The deads and dyings lay on the floors together.

The hands that clutched at what scraps of food and candy we distributed until we had no more were skin and bone and blue-black nail… like the claw of some predatory owl who had enjoyed a profitable night among the field-mice. Skin and bone .. skin and bone and filthy rags and bodies crawling with vermin… row on row, endless.. filling the square. And not a sound. Not one human sound came from those thousands of throats. Perhaps they hadn’t the strength to speak, even in gratitude. Perhaps words of thanks were long forgotten … forgotten under the lash and the pistol-butt, the abyssmal degradation.

It would be fine and thrilling to say that despite their pitiful condition, despite their rags, the years of torture and abject slavery and starvation, hope and joy shone from the eyes of these men. But it wasn’t so. To be sure, the eyes were far from blank, but there was no joy, no hope in them. These were not the eyes of men set free. Perhaps the gigantic, impossible fact of liberation was just too big, too miraculous to grasp. Perhaps, in their incredible weakened physical condition, liberation was too great a shock to be assimilated. Whatever the reason, these were simply broken, beaten men we looked out on, row on row.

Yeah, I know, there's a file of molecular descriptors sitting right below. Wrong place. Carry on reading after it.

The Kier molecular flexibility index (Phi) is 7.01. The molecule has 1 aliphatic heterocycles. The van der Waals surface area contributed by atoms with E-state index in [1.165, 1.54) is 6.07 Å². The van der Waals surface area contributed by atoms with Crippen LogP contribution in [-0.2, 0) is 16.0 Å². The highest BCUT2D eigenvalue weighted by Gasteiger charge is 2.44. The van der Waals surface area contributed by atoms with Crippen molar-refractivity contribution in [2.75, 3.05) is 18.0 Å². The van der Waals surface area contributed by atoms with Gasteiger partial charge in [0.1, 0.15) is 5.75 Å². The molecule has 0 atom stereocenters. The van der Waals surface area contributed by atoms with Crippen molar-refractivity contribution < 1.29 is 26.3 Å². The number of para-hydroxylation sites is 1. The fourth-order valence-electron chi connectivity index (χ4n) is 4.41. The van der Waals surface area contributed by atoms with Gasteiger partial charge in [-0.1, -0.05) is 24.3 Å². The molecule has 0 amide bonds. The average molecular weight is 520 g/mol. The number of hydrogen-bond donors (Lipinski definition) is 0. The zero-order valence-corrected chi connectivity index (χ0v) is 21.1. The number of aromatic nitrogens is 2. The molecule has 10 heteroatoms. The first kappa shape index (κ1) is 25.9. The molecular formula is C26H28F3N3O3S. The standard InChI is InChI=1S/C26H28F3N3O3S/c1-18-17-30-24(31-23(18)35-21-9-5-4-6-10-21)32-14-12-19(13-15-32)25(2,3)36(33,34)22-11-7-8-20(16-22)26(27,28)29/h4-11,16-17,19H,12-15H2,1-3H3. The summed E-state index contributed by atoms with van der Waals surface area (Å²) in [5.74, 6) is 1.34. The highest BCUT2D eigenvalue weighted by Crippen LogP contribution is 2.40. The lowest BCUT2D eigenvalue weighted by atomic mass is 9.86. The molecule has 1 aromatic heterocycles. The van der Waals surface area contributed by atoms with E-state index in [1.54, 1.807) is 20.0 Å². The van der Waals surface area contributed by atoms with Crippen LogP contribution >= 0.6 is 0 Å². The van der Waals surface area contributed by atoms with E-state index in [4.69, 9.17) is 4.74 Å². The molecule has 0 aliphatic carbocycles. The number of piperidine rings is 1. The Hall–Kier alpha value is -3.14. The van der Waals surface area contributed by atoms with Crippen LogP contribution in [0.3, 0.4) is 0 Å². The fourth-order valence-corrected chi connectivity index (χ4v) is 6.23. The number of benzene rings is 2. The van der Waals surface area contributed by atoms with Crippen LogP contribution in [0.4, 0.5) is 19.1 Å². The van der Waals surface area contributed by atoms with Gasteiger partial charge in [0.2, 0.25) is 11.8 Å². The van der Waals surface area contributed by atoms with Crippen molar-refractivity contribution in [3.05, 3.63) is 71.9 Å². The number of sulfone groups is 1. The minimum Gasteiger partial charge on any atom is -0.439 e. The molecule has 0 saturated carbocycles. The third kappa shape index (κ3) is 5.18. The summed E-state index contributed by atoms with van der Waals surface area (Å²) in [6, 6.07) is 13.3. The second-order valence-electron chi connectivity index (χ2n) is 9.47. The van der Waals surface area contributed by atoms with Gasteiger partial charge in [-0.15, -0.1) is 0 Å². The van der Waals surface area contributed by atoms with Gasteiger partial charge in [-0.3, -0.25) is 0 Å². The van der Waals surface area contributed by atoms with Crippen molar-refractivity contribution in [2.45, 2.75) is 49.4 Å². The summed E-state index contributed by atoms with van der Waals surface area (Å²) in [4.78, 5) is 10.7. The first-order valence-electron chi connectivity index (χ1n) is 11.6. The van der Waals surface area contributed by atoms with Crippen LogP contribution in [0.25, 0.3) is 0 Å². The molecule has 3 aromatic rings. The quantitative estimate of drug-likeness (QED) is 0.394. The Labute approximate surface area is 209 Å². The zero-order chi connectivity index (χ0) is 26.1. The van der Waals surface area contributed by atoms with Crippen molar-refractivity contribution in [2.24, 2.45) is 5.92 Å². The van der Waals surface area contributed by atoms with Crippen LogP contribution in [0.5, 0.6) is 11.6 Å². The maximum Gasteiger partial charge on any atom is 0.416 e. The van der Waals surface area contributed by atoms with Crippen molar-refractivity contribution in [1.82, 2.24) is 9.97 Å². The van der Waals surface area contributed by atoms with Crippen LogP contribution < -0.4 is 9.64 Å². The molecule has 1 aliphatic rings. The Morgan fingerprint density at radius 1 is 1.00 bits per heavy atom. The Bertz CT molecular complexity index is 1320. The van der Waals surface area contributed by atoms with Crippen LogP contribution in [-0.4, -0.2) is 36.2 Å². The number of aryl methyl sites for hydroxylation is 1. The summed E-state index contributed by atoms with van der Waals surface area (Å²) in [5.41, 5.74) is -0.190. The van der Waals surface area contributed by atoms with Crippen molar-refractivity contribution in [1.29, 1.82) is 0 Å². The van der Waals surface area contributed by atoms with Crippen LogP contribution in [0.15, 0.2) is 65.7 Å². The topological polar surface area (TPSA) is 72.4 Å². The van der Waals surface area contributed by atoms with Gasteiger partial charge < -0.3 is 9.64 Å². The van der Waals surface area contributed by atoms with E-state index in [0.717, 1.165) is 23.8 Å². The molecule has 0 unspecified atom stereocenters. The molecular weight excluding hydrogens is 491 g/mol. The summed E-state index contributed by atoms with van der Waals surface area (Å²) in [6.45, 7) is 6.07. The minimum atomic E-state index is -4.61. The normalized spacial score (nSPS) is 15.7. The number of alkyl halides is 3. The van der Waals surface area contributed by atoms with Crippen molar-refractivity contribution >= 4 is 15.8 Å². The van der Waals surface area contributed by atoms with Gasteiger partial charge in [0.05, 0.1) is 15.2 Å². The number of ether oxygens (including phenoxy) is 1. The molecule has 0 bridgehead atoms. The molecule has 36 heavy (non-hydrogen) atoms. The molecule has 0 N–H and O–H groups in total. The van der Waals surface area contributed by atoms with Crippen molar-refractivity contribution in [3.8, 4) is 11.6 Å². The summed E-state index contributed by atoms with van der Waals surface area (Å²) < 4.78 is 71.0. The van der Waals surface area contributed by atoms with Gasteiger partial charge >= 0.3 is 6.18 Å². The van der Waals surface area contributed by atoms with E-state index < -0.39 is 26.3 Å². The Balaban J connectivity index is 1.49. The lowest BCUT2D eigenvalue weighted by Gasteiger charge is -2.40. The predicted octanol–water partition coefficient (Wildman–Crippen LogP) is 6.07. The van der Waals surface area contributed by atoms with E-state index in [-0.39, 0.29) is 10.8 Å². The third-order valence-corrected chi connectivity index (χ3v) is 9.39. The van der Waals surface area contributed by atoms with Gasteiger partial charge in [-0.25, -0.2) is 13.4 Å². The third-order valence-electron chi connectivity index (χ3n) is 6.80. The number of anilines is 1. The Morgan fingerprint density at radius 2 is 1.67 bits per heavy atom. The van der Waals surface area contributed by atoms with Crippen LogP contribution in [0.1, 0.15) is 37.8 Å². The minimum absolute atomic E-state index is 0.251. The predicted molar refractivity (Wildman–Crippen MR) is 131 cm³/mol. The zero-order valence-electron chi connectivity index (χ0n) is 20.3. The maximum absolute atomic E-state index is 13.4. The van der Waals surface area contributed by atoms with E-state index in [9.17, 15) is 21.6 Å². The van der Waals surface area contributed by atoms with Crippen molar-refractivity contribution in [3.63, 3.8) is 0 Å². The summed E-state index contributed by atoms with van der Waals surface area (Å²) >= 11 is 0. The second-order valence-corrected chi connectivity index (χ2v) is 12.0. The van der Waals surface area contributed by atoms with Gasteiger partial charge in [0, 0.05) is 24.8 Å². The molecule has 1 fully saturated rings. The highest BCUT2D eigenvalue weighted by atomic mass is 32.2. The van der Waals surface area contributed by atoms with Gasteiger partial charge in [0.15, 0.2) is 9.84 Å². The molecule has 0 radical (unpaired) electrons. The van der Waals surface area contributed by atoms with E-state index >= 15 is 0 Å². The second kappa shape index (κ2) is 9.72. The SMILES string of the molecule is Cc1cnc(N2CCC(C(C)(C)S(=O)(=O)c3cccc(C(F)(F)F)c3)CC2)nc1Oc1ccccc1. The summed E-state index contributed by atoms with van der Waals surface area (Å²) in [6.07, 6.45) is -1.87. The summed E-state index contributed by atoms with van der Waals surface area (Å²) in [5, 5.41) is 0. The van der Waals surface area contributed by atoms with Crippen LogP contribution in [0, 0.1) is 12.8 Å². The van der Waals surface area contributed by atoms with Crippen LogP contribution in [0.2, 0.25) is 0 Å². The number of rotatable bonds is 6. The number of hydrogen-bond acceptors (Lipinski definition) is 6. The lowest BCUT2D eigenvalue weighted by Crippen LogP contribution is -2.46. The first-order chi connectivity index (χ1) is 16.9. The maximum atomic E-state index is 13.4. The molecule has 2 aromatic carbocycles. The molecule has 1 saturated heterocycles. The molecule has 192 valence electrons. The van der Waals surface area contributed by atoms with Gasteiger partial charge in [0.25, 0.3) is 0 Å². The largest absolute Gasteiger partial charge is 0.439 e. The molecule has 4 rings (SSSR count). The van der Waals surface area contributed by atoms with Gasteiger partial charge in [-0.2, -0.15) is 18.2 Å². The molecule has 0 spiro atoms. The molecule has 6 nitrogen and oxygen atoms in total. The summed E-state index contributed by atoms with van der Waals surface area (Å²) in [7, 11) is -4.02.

Prisoners dug mass graves fore the dead.

And in their eyes, you read the story of the past four or five years. You didn’t have to look at that one’s back to see the scars where the whip had dug deep; the scars were in his eyes. Would they ever leave them?

You didn’t have to stare in helpless fascination at that walking skeleton to learn what systematic starvation can do to a man’s body; from the depth of his soul that hunger came to you from his eyes, blinding insatiable hunger. Would it ever again leave them?

And that one lying there on the cobblestones, a heap of filth and rags. Neither water nor food nor miracle drug could heal him. Perhaps he knew it. Perhaps he only asked to be carried here to look upon the miracle before he died. What of his eyes? You looked deep and all you saw were impotence and hopelessness. And his hours were too few for a madman to entertain the dream that they would ever again leave them in this world.

There were many bodies lying in thick woods.

For hours it seemed we stared out on this sea of human misery. There was little we could say, and less we could do after all our food, candy and cigarettes were gone. Intermittently, as the work of setting up his Command Post got underway, Colonel Regnier had messages for us to send out. One I’ll never forget. I sent it myself. You’ll never see any like it in training manuals or practice code books. It was marked “urgent” and read something like this: “Send medical supplies and food immediately … 15,000 people in urgent need of delousing …”